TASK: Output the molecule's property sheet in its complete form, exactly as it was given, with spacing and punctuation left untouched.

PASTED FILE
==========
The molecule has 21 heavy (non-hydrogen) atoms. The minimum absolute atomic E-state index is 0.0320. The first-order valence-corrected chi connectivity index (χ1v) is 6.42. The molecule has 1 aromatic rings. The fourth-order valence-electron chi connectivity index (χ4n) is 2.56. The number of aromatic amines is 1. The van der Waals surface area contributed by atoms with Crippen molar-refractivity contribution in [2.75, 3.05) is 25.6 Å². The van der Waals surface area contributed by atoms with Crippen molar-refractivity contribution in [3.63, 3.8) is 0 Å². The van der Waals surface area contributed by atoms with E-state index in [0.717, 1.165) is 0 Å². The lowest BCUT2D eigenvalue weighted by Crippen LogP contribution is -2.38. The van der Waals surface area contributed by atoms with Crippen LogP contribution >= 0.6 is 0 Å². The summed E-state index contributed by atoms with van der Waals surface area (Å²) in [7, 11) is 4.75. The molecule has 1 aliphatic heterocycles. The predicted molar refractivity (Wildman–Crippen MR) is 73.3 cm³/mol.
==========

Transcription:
The molecule has 21 heavy (non-hydrogen) atoms. The minimum absolute atomic E-state index is 0.0320. The first-order valence-corrected chi connectivity index (χ1v) is 6.42. The molecule has 1 aromatic rings. The fourth-order valence-electron chi connectivity index (χ4n) is 2.56. The number of aromatic amines is 1. The van der Waals surface area contributed by atoms with Crippen molar-refractivity contribution in [2.75, 3.05) is 25.6 Å². The van der Waals surface area contributed by atoms with Crippen molar-refractivity contribution in [3.63, 3.8) is 0 Å². The van der Waals surface area contributed by atoms with E-state index in [0.717, 1.165) is 0 Å². The lowest BCUT2D eigenvalue weighted by Crippen LogP contribution is -2.38. The van der Waals surface area contributed by atoms with Crippen LogP contribution >= 0.6 is 0 Å². The summed E-state index contributed by atoms with van der Waals surface area (Å²) in [7, 11) is 4.75. The molecule has 1 aliphatic heterocycles. The predicted molar refractivity (Wildman–Crippen MR) is 73.3 cm³/mol.